Preparing a Mono Jack With Lead Wire




Introduction: Preparing a Mono Jack With Lead Wire

About: The Taskar Center for Accessible Technology is lead and partner in bringing awareness to inclusion in play and recreation for kids with disabilities. These instructables are part of the creation of the Pacif...

This is a quick tutorial about soldering a female jack to a lead wire that will accept a mono plug.

Not all jacks are created equal! It is important for you to know whether you're planning on plugging a mono or stereo switch to this jack. In this tutorial, we're intending to plug in a mono switch.

We use the final product of this tutorial to switch-adapt toys, so they will function with external switches that will be plugged into the toy with a 1/8 inch mono plug.

Step 1: Understanding the Male Mono Plug

It's important to understand the wiring of a male mono plug to understand what we'll be plugging into our female mono jack.

Look at the image.

Typically, there are two wires extending from the mono plug. Occasionally, there are three wires (as depicted in the image).

The image represents a type of wiring where two wires (black and blue) are connected to the long terminal of the plug (it is also called the "sleeve" or "shield" terminal).

In a typical mono plug, you will see two wires. One is connected to the shield, which is the longer terminal (in the image, this is the blue wire).

The other wire is connected to the "tip" which is the shorter terminal (in the image, this is the red wire).

In the mono plug, the "tip" and the "shield" are insulated from each other. But when the 'red' and 'blue' wires are connected together (through an external mechanism), then the 'tip' and 'shield' close the circuit.

When we're putting together the female mono jack, we have to make sure not to short the terminals that come in contact with the 'tip' and the 'shield'.

Step 2: Opening and Understanding the Female Jack (with Lead Extension)

Unscrew the insulating black shield from the female jack.

You need to identify the "tip" and the "shield" in the female jack:

You will see a longer terminal and one or two short terminals (the image shows a plug with two short terminals).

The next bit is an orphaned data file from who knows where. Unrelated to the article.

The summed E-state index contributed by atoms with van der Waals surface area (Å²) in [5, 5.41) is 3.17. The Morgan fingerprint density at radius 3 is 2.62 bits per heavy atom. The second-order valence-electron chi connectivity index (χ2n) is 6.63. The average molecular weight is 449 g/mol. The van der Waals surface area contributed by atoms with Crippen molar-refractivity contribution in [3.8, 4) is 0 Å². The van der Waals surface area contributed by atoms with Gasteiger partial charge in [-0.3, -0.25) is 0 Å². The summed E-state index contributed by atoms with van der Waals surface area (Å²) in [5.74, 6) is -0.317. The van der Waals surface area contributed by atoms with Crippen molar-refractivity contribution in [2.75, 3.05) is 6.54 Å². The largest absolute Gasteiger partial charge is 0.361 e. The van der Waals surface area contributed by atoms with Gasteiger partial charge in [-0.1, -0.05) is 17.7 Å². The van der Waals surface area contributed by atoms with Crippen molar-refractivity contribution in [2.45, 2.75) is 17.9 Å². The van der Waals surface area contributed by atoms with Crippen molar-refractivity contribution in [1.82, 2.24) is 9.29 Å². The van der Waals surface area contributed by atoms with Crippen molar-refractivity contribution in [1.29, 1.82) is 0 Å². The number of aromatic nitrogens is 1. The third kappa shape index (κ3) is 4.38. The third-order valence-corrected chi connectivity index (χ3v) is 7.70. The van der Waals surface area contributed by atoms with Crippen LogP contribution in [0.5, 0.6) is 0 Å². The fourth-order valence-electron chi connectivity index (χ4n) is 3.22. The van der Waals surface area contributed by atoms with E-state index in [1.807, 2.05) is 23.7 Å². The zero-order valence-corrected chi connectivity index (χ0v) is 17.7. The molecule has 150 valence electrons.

Take a multimeter. First, just to demonstrate your use of the multimeter, make sure that the longer terminal and the sleeve are internally connected (by placing the multimeter leads to them and noting there is no resistance).

There are many possible cases, here we will address the three most common ones:

Case 1: If there's just one short terminal, that is your "tip".

If there are two short terminals, you either have a mono jack or a stereo jack.

Case 2: In the mono jack case, either one of the short terminals will be your "tip." You may still want to plug in a mono plug and ascertain that both short terminals are connected to the "tip" of the male mono plug (you do that by placing the multimeter leads, one to the red wire of the male mono plug, the other to the short terminal of the female mono jack, and noting that there is no resistance)

Case 3: In the stereo jack case, one of the short terminals will be "tip" and the other will be "ring." In this instance, it's important to distinguish which one is which, because when wiring the female jack, we want to have the lead extensions extend the "shield" and "tip" (not the "ring"). To make this distinction, plug in a male mono plug into your female jack. Use the multimeter, connect the leads between the red wire of the male mono plug, and the short terminal in the female jack. Whichever short terminal in the jack shows no resistance is the "tip", and is the one to utilize when wiring your female jack.

Step 3: Wiring the Extension Cable (lead) to the Female Jack

Make sure you size, trim and pre-tin your lead.

Identify (and label) which of the wires in the extension lead you will connect to the "tip" and the "shield" (if there are only 2-connector cable, there are no hard choices to make).

Take the female jack, and thread the pre-tinned end of the wire from the center of the jack outward, through the terminal holes. Try to bend the wire so its ends lay flush with the terminals, and the insulated parts don't block the male plug (when it's plugged into the female jack).

Solder away!

Crimp the shield terminal onto the lead wire (see picture). This secures it in place.

Visually inspect and test your jack. To test, you can both plug in a mono jack and use a multimeter.

Replace the insulation cap.

You are ready to use your lead female jack!

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    3 years ago

    Thanks for sharing :)